Letting Go


Where sweat met air,
And water met rock,
The figure met his freedom.
Found what he was looking for

On a cliff overhanging
The Blue Mountains,
That on this night
Became the sea.

On this night—like many other nights,
Sunlight rushed toward the moon,
And from the moon, struck the Earth,
And from the Earth perhaps struck life on a far-distant planet.
A planet well beyond the awareness
Of the figure on the cliff.

On this night, moonlight bled truth
Onto the crashing waves.
Water sprayed violently against the cliff, rising like dust
Into the chilled mist.
A light rain fell through the cold night sky.

Feet overhanging the edge of the cliff,
Blue Mountain waves raging beneath, the figure sat with ease.
First in periods of silence, then in periods of laughter.
Laughter causing a heat deep inside him that felt almost perverse;
Containing such childlike excitement,
It became clear—
Death was present.

The release of energy in the night’s laughter
No words will ever claim.

Only the twinkling of the chilled mist
Rising from the rocks beneath
Allowed for this kind of metamorphosis.

After exhausting himself from his laughter,
The figure rested his eyes, and pressed his hands together, as if to pray.
But instead of praying, he screamed.
Letting go of the pain that he knew was inside of him.
Internal screaming,
Expressed only by the wind,
And the crashing waves of the mountainous sea
Rhythmically beating and pounding under his feet.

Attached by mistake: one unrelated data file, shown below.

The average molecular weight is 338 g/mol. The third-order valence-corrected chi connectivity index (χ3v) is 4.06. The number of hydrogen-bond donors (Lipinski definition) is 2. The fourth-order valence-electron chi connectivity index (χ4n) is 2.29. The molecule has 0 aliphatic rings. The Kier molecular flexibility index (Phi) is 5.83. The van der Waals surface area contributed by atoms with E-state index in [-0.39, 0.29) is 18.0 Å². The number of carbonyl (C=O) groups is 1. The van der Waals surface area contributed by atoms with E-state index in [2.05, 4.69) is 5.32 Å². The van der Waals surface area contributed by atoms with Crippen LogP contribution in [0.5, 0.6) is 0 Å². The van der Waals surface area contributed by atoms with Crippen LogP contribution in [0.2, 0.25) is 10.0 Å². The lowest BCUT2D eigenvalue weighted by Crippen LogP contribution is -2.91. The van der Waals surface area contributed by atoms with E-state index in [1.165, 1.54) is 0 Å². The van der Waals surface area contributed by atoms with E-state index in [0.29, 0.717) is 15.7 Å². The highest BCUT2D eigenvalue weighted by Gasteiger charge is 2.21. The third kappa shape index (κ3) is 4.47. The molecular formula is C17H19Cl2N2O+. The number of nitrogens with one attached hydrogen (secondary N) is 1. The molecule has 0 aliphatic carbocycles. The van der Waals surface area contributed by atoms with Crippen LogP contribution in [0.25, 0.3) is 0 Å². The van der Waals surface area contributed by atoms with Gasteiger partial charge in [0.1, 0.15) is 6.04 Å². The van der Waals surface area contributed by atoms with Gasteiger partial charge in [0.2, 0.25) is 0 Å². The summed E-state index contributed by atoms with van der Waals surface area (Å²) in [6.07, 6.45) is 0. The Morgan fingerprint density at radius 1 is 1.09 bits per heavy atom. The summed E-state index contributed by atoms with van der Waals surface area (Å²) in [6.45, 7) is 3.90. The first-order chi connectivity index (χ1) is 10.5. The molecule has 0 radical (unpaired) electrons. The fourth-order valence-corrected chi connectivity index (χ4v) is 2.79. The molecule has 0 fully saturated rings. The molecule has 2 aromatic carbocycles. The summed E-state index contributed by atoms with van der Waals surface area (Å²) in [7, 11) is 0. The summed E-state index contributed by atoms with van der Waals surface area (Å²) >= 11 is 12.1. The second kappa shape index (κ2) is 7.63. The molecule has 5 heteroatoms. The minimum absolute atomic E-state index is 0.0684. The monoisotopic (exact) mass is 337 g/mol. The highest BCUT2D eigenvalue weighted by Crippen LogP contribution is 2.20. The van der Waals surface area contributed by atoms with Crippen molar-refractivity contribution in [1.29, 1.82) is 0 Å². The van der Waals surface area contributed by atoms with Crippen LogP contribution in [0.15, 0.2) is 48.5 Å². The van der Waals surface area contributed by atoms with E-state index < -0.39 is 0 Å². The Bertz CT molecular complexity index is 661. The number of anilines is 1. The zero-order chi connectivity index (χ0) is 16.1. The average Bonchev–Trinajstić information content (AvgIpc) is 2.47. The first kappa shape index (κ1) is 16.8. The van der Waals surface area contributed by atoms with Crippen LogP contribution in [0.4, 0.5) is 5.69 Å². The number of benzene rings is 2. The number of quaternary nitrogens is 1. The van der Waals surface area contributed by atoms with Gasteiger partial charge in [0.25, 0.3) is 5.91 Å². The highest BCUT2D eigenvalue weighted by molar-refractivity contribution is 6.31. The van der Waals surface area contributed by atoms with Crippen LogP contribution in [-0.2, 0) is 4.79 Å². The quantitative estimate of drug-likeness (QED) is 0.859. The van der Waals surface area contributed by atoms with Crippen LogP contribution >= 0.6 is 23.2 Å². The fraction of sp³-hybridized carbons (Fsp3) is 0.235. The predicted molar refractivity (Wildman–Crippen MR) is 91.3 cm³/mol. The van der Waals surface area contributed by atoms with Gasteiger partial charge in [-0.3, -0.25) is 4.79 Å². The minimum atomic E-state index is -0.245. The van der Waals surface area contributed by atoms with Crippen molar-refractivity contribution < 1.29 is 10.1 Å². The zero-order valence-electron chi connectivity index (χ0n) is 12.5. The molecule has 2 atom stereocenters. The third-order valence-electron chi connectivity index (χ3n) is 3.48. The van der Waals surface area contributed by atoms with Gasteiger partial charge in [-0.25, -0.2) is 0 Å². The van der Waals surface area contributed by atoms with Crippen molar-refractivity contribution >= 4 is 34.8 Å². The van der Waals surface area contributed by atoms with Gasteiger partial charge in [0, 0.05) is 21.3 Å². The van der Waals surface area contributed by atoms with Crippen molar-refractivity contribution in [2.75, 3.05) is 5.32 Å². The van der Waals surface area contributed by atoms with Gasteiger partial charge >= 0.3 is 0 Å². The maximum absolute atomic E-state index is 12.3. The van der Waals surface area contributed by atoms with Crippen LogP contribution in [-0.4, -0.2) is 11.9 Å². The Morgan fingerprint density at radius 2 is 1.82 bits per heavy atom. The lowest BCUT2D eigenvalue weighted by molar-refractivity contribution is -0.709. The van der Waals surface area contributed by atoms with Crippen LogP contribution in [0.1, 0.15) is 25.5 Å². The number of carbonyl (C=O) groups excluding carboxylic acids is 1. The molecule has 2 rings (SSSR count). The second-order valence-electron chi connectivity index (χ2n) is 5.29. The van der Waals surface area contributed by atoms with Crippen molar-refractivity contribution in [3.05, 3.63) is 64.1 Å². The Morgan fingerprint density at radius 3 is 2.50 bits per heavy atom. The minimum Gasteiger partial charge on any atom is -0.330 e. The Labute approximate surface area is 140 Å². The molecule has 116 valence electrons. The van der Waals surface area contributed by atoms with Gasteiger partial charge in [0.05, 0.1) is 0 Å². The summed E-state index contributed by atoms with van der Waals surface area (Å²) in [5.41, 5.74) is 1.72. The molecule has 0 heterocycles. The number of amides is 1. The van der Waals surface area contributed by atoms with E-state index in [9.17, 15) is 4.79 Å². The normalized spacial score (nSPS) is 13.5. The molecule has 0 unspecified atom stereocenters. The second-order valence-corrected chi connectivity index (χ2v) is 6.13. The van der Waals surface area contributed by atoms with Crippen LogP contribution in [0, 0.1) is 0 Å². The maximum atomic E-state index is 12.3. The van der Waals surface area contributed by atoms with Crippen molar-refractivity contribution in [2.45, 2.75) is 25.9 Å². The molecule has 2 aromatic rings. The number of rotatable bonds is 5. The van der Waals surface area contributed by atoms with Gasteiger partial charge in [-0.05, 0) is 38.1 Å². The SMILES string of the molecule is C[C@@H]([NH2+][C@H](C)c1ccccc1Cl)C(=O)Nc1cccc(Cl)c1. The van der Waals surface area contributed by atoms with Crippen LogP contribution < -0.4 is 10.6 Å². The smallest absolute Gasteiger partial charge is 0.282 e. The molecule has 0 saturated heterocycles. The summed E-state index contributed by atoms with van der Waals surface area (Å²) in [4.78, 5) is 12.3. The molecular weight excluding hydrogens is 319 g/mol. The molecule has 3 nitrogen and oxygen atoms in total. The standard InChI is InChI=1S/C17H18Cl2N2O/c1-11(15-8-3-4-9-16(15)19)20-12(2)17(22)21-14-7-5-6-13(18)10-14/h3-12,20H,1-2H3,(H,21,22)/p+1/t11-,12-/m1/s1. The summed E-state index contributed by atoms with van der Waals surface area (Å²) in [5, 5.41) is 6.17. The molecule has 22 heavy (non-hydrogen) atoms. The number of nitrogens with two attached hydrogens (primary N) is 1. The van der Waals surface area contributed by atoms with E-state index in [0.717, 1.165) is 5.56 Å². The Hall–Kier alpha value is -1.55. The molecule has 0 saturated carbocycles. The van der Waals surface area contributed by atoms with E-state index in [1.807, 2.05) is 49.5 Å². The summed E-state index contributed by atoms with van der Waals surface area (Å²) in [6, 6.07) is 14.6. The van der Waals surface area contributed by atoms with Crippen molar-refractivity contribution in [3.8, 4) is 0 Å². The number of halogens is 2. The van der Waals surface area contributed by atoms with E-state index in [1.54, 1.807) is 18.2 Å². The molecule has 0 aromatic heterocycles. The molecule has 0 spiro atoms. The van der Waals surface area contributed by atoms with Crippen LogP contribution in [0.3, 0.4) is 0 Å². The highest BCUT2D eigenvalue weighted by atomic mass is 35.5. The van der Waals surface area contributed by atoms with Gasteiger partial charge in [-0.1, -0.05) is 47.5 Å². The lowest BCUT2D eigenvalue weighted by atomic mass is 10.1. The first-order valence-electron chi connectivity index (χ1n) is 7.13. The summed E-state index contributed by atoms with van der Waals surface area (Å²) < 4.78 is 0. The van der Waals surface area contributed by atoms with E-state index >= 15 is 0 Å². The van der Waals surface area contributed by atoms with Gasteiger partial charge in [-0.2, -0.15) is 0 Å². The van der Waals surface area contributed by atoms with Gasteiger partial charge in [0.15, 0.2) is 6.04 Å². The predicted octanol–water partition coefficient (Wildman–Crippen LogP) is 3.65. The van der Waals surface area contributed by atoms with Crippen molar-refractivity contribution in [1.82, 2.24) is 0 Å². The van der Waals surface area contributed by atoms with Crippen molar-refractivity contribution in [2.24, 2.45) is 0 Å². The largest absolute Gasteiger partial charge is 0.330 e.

On this night, although he was by himself,
He also knew he wasn’t alone,
As the mountains swayed below,
And the long-traveled moonlight
Coated the misty air
Under his long-traveled feet.

Cocooned in the mist, the figure began melting away,
Becoming water and mist and moonlight and rock.
And as parts of him flaked and peeled, he laughed.

Laughter that continued to echo
Long after his lips and teeth and tongue diffused into the breeze.
It quickly became impossible for the figure to differentiate his body
From the misty air.

The misty air that was illuminated by the rushing sunlight,
As it struck the moon before striking the sea,
Where the figure once was,
But on this night had disappeared.

A new figure emerged on this very dark night.
He was now the water and the breeze and the moon and the sun.
And he was happy, and he was content, and he was renewed in his laughter

On a cliff overhanging
The Blue Mountains,
That on this night
Became the sea.


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